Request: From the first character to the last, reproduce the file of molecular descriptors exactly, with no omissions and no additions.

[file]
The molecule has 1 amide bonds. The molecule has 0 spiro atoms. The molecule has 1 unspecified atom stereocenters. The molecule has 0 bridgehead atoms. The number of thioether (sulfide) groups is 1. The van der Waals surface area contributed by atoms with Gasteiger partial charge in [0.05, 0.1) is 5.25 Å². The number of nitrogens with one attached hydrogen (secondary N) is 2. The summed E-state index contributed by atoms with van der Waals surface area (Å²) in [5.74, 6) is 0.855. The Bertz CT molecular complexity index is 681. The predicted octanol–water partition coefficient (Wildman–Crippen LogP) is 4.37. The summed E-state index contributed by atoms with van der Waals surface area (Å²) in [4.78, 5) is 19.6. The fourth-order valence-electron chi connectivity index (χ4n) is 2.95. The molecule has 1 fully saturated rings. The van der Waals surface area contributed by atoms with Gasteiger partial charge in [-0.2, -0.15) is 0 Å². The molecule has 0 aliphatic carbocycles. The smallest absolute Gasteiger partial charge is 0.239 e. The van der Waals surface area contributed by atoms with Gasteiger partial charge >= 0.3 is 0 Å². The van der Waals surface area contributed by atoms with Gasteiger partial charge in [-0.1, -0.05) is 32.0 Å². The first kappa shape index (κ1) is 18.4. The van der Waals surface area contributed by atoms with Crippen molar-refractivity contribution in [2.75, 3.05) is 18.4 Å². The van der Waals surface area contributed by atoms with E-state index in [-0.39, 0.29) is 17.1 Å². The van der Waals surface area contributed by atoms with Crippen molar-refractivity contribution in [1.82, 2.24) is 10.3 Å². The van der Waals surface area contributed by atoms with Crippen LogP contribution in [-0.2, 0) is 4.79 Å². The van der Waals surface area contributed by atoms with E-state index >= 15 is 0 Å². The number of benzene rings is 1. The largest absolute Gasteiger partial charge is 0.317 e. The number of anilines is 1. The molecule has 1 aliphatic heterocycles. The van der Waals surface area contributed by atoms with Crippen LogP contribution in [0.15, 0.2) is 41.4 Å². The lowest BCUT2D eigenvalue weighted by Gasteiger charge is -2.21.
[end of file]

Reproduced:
The molecule has 1 amide bonds. The molecule has 0 spiro atoms. The molecule has 1 unspecified atom stereocenters. The molecule has 0 bridgehead atoms. The number of thioether (sulfide) groups is 1. The van der Waals surface area contributed by atoms with Gasteiger partial charge in [0.05, 0.1) is 5.25 Å². The number of nitrogens with one attached hydrogen (secondary N) is 2. The summed E-state index contributed by atoms with van der Waals surface area (Å²) in [5.74, 6) is 0.855. The Bertz CT molecular complexity index is 681. The predicted octanol–water partition coefficient (Wildman–Crippen LogP) is 4.37. The summed E-state index contributed by atoms with van der Waals surface area (Å²) in [4.78, 5) is 19.6. The fourth-order valence-electron chi connectivity index (χ4n) is 2.95. The molecule has 1 fully saturated rings. The van der Waals surface area contributed by atoms with Gasteiger partial charge in [-0.2, -0.15) is 0 Å². The molecule has 0 aliphatic carbocycles. The smallest absolute Gasteiger partial charge is 0.239 e. The van der Waals surface area contributed by atoms with Gasteiger partial charge >= 0.3 is 0 Å². The van der Waals surface area contributed by atoms with Gasteiger partial charge in [-0.1, -0.05) is 32.0 Å². The first kappa shape index (κ1) is 18.4. The van der Waals surface area contributed by atoms with Crippen molar-refractivity contribution in [2.75, 3.05) is 18.4 Å². The van der Waals surface area contributed by atoms with E-state index in [-0.39, 0.29) is 17.1 Å². The van der Waals surface area contributed by atoms with Crippen molar-refractivity contribution in [1.82, 2.24) is 10.3 Å². The van der Waals surface area contributed by atoms with Crippen LogP contribution in [-0.2, 0) is 4.79 Å². The van der Waals surface area contributed by atoms with E-state index >= 15 is 0 Å². The number of benzene rings is 1. The largest absolute Gasteiger partial charge is 0.317 e. The number of anilines is 1. The molecule has 1 aliphatic heterocycles. The van der Waals surface area contributed by atoms with Crippen LogP contribution in [0.15, 0.2) is 41.4 Å². The lowest BCUT2D eigenvalue weighted by Gasteiger charge is -2.21.